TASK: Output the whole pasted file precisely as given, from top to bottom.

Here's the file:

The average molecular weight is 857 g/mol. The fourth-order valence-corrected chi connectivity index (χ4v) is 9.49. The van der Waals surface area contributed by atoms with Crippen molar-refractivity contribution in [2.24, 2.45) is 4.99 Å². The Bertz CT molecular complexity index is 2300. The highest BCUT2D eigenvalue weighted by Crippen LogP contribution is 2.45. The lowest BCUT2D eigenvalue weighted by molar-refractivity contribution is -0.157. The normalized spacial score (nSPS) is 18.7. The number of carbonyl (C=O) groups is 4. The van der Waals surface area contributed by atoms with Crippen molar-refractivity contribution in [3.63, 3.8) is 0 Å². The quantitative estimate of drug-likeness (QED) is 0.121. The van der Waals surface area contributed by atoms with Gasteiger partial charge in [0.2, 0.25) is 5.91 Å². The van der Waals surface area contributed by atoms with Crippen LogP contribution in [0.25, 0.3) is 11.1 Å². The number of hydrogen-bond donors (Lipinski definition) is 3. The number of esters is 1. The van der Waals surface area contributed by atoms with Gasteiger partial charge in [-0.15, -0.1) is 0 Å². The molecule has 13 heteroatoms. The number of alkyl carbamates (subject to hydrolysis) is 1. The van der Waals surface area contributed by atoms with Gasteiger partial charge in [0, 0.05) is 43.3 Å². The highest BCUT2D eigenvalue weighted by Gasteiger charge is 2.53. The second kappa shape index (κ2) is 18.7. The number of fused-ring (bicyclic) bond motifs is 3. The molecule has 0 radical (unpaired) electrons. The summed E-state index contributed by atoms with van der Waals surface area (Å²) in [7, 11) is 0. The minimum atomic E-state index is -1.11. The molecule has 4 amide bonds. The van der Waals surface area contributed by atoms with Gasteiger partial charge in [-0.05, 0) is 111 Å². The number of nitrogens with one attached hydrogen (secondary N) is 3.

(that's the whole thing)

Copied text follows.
The average molecular weight is 857 g/mol. The fourth-order valence-corrected chi connectivity index (χ4v) is 9.49. The van der Waals surface area contributed by atoms with Crippen molar-refractivity contribution in [2.24, 2.45) is 4.99 Å². The Bertz CT molecular complexity index is 2300. The highest BCUT2D eigenvalue weighted by Crippen LogP contribution is 2.45. The lowest BCUT2D eigenvalue weighted by molar-refractivity contribution is -0.157. The normalized spacial score (nSPS) is 18.7. The number of carbonyl (C=O) groups is 4. The van der Waals surface area contributed by atoms with Crippen molar-refractivity contribution in [3.63, 3.8) is 0 Å². The quantitative estimate of drug-likeness (QED) is 0.121. The van der Waals surface area contributed by atoms with Gasteiger partial charge in [0.2, 0.25) is 5.91 Å². The van der Waals surface area contributed by atoms with Crippen LogP contribution in [0.25, 0.3) is 11.1 Å². The number of hydrogen-bond donors (Lipinski definition) is 3. The number of esters is 1. The van der Waals surface area contributed by atoms with Gasteiger partial charge in [-0.15, -0.1) is 0 Å². The molecule has 13 heteroatoms. The number of alkyl carbamates (subject to hydrolysis) is 1. The van der Waals surface area contributed by atoms with Gasteiger partial charge in [0, 0.05) is 43.3 Å². The highest BCUT2D eigenvalue weighted by Gasteiger charge is 2.53. The second kappa shape index (κ2) is 18.7. The number of fused-ring (bicyclic) bond motifs is 3. The molecule has 0 radical (unpaired) electrons. The summed E-state index contributed by atoms with van der Waals surface area (Å²) in [7, 11) is 0. The minimum atomic E-state index is -1.11. The molecule has 4 amide bonds. The van der Waals surface area contributed by atoms with Gasteiger partial charge in [-0.05, 0) is 111 Å². The number of nitrogens with one attached hydrogen (secondary N) is 3.